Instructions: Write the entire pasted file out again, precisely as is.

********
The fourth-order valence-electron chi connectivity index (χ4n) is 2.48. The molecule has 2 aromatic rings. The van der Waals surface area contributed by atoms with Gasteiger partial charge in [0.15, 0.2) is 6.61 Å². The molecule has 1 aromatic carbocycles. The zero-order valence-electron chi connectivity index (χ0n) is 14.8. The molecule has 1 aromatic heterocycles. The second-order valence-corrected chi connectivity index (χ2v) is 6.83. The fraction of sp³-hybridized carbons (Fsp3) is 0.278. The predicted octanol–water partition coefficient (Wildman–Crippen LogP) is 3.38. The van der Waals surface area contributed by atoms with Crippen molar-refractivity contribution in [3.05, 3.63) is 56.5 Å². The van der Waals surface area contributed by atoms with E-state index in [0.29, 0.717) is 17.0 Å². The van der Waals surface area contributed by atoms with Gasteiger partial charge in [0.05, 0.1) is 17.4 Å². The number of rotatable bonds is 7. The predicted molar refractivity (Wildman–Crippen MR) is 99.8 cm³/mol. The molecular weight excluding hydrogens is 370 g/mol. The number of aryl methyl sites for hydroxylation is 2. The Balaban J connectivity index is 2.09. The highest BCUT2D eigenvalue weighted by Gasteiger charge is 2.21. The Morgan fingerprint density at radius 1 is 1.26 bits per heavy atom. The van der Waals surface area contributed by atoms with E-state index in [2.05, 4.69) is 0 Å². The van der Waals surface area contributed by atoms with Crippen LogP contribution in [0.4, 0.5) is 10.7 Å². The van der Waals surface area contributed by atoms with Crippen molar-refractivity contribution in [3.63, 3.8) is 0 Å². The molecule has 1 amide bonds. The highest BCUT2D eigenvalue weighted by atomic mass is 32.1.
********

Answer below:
The fourth-order valence-electron chi connectivity index (χ4n) is 2.48. The molecule has 2 aromatic rings. The van der Waals surface area contributed by atoms with Gasteiger partial charge in [0.15, 0.2) is 6.61 Å². The molecule has 1 aromatic carbocycles. The zero-order valence-electron chi connectivity index (χ0n) is 14.8. The molecule has 1 aromatic heterocycles. The second-order valence-corrected chi connectivity index (χ2v) is 6.83. The fraction of sp³-hybridized carbons (Fsp3) is 0.278. The predicted octanol–water partition coefficient (Wildman–Crippen LogP) is 3.38. The van der Waals surface area contributed by atoms with Crippen molar-refractivity contribution in [3.05, 3.63) is 56.5 Å². The van der Waals surface area contributed by atoms with E-state index in [0.29, 0.717) is 17.0 Å². The van der Waals surface area contributed by atoms with Gasteiger partial charge in [0.05, 0.1) is 17.4 Å². The number of rotatable bonds is 7. The predicted molar refractivity (Wildman–Crippen MR) is 99.8 cm³/mol. The molecular weight excluding hydrogens is 370 g/mol. The number of aryl methyl sites for hydroxylation is 2. The Balaban J connectivity index is 2.09. The highest BCUT2D eigenvalue weighted by Gasteiger charge is 2.21. The Morgan fingerprint density at radius 1 is 1.26 bits per heavy atom. The van der Waals surface area contributed by atoms with E-state index in [2.05, 4.69) is 0 Å². The van der Waals surface area contributed by atoms with Crippen LogP contribution in [0.4, 0.5) is 10.7 Å². The van der Waals surface area contributed by atoms with Crippen molar-refractivity contribution in [3.63, 3.8) is 0 Å². The molecule has 1 amide bonds. The highest BCUT2D eigenvalue weighted by atomic mass is 32.1.